6 Things To Look For In A Law Firm Office Space



Choosing the right office space for your new law firm can be a challenging endeavor. Between dealing with the real estate agents, searching every area of your city, and trying to find something in the right price zone it can feel exhausting. It’s important for your law firm to come equipped with certain things in order for your firm to operate successfully.

We spoke to a personal injury lawyer in Vancouver BC to get their thoughts on how they opened up their place and what they looked for. Their advice goes into what they made sure was there and what they regretted not looking for.

Find The Right Location

Building your new law firm all starts with finding the right location, without it, you can seriously lose out on business. If you place your law firm in a hard to find area of town or somewhere where there is little foot traffic, then the amount of potential clients you may receive will decrease.

Make sure the location you choose is unique in that there isn’t a lot of competing law firms near you who are doing the same thing. Also, make sure you’re finding an area that you will be able to make the outside of look inviting and attractive. It’s all about the image you portray.

Get Enough Space

It may be hard to turn down the space that has the perfect office for you right now, but how much will your firm grow in the next five to ten years? Moving can be expensive, so make sure to get a space that provides you some room to grow if you want to take on more employees or offer new services.

When we’re shopping for a spot to open up shop, it’s easy to neglect the fact that we may grow and to jump on the first thing that is perfect for us today and not in the future.

Know The Landlords

Understand your landlords expectations before you sign any sort of contract. Make sure they aren’t going to raise the price on you to something that’s outrageous and know what your limits are with your office space. Are you able to decorate it however you want?

Many law firms like to carry a certain image and part of that image is portrayed through interior design. The more flexible your landlords are with interior design the better. Obviously you’re not putting a restaurant in the space, but you don’t want to pay big for putting up a nice painting either.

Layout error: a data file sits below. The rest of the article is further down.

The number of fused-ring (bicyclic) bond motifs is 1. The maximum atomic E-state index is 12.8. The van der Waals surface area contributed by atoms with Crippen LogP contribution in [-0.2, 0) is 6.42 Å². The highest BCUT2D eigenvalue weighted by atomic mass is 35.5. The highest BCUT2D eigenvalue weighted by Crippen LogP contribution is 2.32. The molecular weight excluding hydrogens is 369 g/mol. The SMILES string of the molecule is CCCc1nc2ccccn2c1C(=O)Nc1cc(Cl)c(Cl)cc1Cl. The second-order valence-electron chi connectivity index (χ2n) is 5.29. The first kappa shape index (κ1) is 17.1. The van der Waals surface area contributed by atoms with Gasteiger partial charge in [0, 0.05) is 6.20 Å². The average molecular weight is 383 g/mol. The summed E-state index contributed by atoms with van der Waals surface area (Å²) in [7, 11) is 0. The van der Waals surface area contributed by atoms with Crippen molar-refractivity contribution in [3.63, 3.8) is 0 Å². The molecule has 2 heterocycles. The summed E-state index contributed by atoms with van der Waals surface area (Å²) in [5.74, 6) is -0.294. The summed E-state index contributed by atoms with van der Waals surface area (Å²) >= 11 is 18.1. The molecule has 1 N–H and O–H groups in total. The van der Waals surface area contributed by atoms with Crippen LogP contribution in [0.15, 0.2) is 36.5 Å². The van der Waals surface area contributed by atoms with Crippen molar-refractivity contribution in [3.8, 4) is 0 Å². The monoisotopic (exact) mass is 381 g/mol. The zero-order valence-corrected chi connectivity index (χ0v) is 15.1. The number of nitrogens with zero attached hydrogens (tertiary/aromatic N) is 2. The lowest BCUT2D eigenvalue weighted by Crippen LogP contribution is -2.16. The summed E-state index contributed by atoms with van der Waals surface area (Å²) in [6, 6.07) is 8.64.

How Hard Is It To Move In?

If you’re living in Chicago or New York City, the hopes of getting a ground floor office space may be limited. But if you’re living in a smaller city and have less tall buildings, make sure you find something that’s not extraordinarily difficult to move into. Getting an office space with stairwells dating back to a time when things were narrower or a space where you need to climb a mountain of stairs may not be easy to get desks and other furniture set up in. Moving is already a big enough headache, so the less one has to bother with learning how to take a part the couch, the better.

Find Something With Windows

If you have a lot of windows to let natural light in, your happiness will likely increase with the sun exposure. Sitting in an office all day under fake fluorescent lighting is hard on the body from your eyes to your levels of fatigue. It’s also good to help your clients, who may be feeling vulnerable, feel more welcome and open due to the ability to see outside and not feel so claustrophobic.

Make Sure It Has Everything You Need

Lastly, make sure the place comes with everything you need. Write down what you want: private bathroom, client bathroom, waiting room, four offices et cetera. This may seem simple, but it’s worth the extra effort because no one wants to get a new lease and not have everything that they need.

Moving is an exhausting experience, but with these tips you can be sure you’re moving into the right place for you.

Chris Porter About Chris Porter

"Chris Porteous has significant experience in the financial markets with stints at Goldman Sachs, UBS Securities and DBRS. At DBRS, Chris extensively covered the Mortgage Backed Securities market, Covered Bonds and regulatory changes involved in the real estate markets. Chris currently runs a personal Real Estate Investment Trust with over 15 properties located in South Florida."

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